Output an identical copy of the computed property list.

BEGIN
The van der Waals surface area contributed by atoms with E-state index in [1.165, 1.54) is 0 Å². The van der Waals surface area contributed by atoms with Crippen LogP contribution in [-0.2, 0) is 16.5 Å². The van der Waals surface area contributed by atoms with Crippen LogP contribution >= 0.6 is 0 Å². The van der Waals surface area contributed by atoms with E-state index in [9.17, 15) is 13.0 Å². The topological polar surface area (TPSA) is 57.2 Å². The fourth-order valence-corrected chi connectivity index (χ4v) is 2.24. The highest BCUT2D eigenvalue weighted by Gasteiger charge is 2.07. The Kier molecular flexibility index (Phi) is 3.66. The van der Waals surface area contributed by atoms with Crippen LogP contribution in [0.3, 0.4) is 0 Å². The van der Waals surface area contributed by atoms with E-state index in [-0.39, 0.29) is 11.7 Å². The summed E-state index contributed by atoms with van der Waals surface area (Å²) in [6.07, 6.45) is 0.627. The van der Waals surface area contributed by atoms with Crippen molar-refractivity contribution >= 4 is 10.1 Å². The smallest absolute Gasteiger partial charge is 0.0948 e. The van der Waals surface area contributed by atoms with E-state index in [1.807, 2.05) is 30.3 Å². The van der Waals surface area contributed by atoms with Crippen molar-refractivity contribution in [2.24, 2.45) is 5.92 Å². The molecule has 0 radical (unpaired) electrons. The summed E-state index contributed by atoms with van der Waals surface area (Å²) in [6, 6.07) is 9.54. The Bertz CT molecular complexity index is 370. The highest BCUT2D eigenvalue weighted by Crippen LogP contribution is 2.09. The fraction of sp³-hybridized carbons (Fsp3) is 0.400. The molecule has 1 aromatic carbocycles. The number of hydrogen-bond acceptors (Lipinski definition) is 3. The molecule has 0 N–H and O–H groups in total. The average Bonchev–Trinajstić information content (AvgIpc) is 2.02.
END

The van der Waals surface area contributed by atoms with E-state index in [1.165, 1.54) is 0 Å². The van der Waals surface area contributed by atoms with Crippen LogP contribution in [-0.2, 0) is 16.5 Å². The van der Waals surface area contributed by atoms with Crippen LogP contribution >= 0.6 is 0 Å². The van der Waals surface area contributed by atoms with E-state index in [9.17, 15) is 13.0 Å². The topological polar surface area (TPSA) is 57.2 Å². The fourth-order valence-corrected chi connectivity index (χ4v) is 2.24. The highest BCUT2D eigenvalue weighted by Gasteiger charge is 2.07. The Kier molecular flexibility index (Phi) is 3.66. The van der Waals surface area contributed by atoms with Crippen LogP contribution in [0.3, 0.4) is 0 Å². The van der Waals surface area contributed by atoms with E-state index in [-0.39, 0.29) is 11.7 Å². The summed E-state index contributed by atoms with van der Waals surface area (Å²) in [6.07, 6.45) is 0.627. The van der Waals surface area contributed by atoms with Crippen molar-refractivity contribution >= 4 is 10.1 Å². The smallest absolute Gasteiger partial charge is 0.0948 e. The van der Waals surface area contributed by atoms with E-state index in [1.807, 2.05) is 30.3 Å². The van der Waals surface area contributed by atoms with Crippen molar-refractivity contribution in [2.24, 2.45) is 5.92 Å². The molecule has 0 radical (unpaired) electrons. The summed E-state index contributed by atoms with van der Waals surface area (Å²) in [6, 6.07) is 9.54. The Bertz CT molecular complexity index is 370. The highest BCUT2D eigenvalue weighted by Crippen LogP contribution is 2.09. The fraction of sp³-hybridized carbons (Fsp3) is 0.400. The molecule has 1 aromatic carbocycles. The number of hydrogen-bond acceptors (Lipinski definition) is 3. The molecule has 0 N–H and O–H groups in total. The average Bonchev–Trinajstić information content (AvgIpc) is 2.02.